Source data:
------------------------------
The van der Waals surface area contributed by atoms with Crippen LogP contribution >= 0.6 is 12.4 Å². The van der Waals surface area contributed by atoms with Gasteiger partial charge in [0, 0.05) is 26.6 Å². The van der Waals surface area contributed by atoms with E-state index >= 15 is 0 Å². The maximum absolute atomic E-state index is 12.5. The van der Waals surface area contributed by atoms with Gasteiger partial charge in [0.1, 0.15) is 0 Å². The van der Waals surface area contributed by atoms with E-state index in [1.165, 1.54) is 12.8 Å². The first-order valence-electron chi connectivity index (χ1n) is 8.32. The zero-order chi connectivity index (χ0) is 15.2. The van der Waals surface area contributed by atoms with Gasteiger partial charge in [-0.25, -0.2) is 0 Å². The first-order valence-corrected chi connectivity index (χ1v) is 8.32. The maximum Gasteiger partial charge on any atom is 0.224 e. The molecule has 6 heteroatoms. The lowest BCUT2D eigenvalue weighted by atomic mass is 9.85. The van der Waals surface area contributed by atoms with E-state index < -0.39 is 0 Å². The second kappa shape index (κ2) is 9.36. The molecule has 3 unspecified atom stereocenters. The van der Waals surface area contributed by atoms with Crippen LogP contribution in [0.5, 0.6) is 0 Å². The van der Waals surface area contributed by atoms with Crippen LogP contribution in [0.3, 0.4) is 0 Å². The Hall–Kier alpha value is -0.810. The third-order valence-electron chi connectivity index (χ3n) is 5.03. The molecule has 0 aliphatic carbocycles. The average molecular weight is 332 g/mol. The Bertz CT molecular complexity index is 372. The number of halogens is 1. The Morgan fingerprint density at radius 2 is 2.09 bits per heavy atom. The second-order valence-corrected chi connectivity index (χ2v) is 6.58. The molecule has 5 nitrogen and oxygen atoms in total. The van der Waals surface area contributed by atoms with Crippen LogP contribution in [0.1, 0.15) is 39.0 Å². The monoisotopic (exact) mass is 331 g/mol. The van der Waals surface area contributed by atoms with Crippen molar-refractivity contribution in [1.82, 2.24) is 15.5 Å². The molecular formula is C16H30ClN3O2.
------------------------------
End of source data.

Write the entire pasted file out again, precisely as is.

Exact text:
The van der Waals surface area contributed by atoms with Crippen LogP contribution >= 0.6 is 12.4 Å². The van der Waals surface area contributed by atoms with Gasteiger partial charge in [0, 0.05) is 26.6 Å². The van der Waals surface area contributed by atoms with E-state index >= 15 is 0 Å². The maximum absolute atomic E-state index is 12.5. The van der Waals surface area contributed by atoms with Gasteiger partial charge in [0.1, 0.15) is 0 Å². The van der Waals surface area contributed by atoms with E-state index in [1.165, 1.54) is 12.8 Å². The first-order valence-electron chi connectivity index (χ1n) is 8.32. The zero-order chi connectivity index (χ0) is 15.2. The van der Waals surface area contributed by atoms with Gasteiger partial charge in [-0.25, -0.2) is 0 Å². The first-order valence-corrected chi connectivity index (χ1v) is 8.32. The maximum Gasteiger partial charge on any atom is 0.224 e. The molecule has 6 heteroatoms. The lowest BCUT2D eigenvalue weighted by atomic mass is 9.85. The van der Waals surface area contributed by atoms with E-state index < -0.39 is 0 Å². The second kappa shape index (κ2) is 9.36. The molecule has 3 unspecified atom stereocenters. The van der Waals surface area contributed by atoms with Crippen LogP contribution in [0.5, 0.6) is 0 Å². The van der Waals surface area contributed by atoms with Crippen LogP contribution in [0.3, 0.4) is 0 Å². The Hall–Kier alpha value is -0.810. The third-order valence-electron chi connectivity index (χ3n) is 5.03. The molecule has 0 aliphatic carbocycles. The average molecular weight is 332 g/mol. The Bertz CT molecular complexity index is 372. The number of halogens is 1. The Morgan fingerprint density at radius 2 is 2.09 bits per heavy atom. The second-order valence-corrected chi connectivity index (χ2v) is 6.58. The molecule has 5 nitrogen and oxygen atoms in total. The van der Waals surface area contributed by atoms with Crippen LogP contribution in [0.1, 0.15) is 39.0 Å². The monoisotopic (exact) mass is 331 g/mol. The van der Waals surface area contributed by atoms with Crippen molar-refractivity contribution in [1.82, 2.24) is 15.5 Å². The molecular formula is C16H30ClN3O2.